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As one of the twelve Olympian gods, Hermes was an important figure and features in many ancient Greek myths. He played many roles, including being a psychopomp to the dead and the winged herald of the gods. He was also a great trickster and the god of several other domains including commerce, thieves, flocks and roads.
Quick and intelligent, Hermes had the ability to move freely between the divine and mortal worlds and it was this skill that made him perfect for the role of the gods’ messenger. In fact, he was the only Olympian god who could cross the border between the dead and the living, an ability that would come into play in several significant myths.
Who was Hermes?
Hermes was the son of Maia, one of the seven daughters of Atlas, and Zeus, the god of the sky. He was born in Arcadia on the famous Mt. Cyllene.
According to some sources, his name is derived from the Greek word ‘herma’ meaning a heap of stones like those that were used in the country as landmarks or to indicate the boundaries of the land.
Although he was a god of fertility, Hermes didn’t marry and had few affairs, compared to most other Greek gods. His consorts include Aphrodite, Merope, Dryope and Peitho. Hermes had several children including Pan, Hermaphroditus (with Aphrodite), Eudoros, Angelia and Evander.
Hermes is often depicted wearing a winged helmet, winged sandals and carrying a wand, known as the caduceus.
What Was Hermes the God Of?
Apart from being a messenger, Hermes was a god in his own right.
Hermes was the protector and patron of herdsmen, travellers, orators, literature, poets, sports and trade. He was also the god of athletic contests, heralds, diplomacy, gymnasiums, astrology and astronomy.
In certain myths, he is depicted as a clever trickster who would sometimes outwit the gods for fun or for the benefit of humankind.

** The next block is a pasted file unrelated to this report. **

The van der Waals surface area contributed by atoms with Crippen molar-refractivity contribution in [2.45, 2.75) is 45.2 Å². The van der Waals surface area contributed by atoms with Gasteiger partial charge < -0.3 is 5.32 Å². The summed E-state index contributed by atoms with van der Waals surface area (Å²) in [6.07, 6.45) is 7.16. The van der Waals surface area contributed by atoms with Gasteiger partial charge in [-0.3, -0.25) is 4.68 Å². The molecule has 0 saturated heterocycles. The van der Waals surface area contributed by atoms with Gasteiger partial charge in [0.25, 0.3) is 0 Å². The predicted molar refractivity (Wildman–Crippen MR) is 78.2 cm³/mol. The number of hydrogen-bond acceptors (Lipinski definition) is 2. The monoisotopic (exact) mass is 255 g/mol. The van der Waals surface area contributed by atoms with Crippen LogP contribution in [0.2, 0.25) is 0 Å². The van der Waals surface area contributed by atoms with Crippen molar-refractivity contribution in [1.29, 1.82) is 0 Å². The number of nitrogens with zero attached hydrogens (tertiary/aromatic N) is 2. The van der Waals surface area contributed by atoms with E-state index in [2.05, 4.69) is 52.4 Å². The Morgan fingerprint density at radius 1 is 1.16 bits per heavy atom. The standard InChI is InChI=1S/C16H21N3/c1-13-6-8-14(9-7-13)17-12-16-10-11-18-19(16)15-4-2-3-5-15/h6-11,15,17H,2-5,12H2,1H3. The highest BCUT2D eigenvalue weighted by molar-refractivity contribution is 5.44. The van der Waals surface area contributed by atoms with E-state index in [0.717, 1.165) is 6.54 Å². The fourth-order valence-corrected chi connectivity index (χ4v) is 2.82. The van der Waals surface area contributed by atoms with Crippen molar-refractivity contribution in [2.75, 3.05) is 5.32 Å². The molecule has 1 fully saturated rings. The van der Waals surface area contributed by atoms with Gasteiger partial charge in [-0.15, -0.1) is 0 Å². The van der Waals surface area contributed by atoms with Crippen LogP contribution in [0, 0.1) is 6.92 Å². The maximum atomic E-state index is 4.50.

Hermes was immortal, powerful and his unique skill was speed. He had the ability to make people fall asleep using his staff. He was also a psychopomp, and as such had the role of escorting the newly dead to their place in the Underworld.
Myths Involving Hermes
Hermes and the Herd of Cattle
Hermes was an impish god who was always searching for constant amusement. When he was just a baby, he stole a herd of fifty sacred cattle that belonged to his half-brother Apollo. Although he was a baby, he was strong and clever and he covered up the herd’s tracks by attaching bark to their shoes, which made it difficult for anyone to follow them. He hid the herd in a large cave in Arcadia for several days until satyrs discovered it. This is how he came to be associated with thieves.
After a hearing held by Zeus and the rest of the Olympian gods, Hermes was allowed to keep the herd which consisted of only 48 cattle since he’d already killed two of them and used their intestines to make strings for the lyre, a musical instrument he’s credited for having invented.
However, Hermes could only keep the herd if he gifted his lyre to Apollo which he willingly did. Apollo gave him a shining whip in exchange, putting him in charge of the cattle herds.
Hermes and Argos
One of the most celebrated mythical episodes involving Hermes is the killing of the many-eyed giant, Argos Panoptes. The story began with Zeus’ secret affair with Io, the Argive Nymph. Zeus’ wife Hera was quick to appear on the scene but before she could see anything, Zeus transformed Io into a white cow to hide her.
However, Hera knew of her husband’s promiscuity and was not deceived. She demanded the heifer as a gift and Zeus had no option other than to let her have it. Hera then appointed the giant Argos to guard the animal.
Zeus had to free Io so he sent Hermes to rescue her from the clutches of Argos. Hermes played beautiful music which lulled Argos to sleep and as soon as the giant was nodding off, he took his sword and slayed him. As a result, Hermes earned himself the title ‘Argeiphontes’ which means ‘Slayer of Argos’.
Hermes in the Titanomachy
In Greek mythology, the Titanomachy was a great war that took place between the Olympian gods and the Titans, the old generation of the Greek gods. It was a long war that lasted for ten years and ended when the old pantheon that was based on Mt. Othrys was defeated. Afterwards, the new pantheon of gods was established on Mt. Olympus.
Hermes was seen during the war dodging boulders thrown by the Titans, but he doesn’t have a prominent role in this great conflict. He apparently did his best to avoid it whereas Ceryx, one of his sons, fought valiantly and was killed in battle fighting Kratos, the divine personification of power or brute strength.
It’s said that Hermes bore witness to Zeus banishing the Titans to Tartarus for all eternity.
Hermes and the Trojan War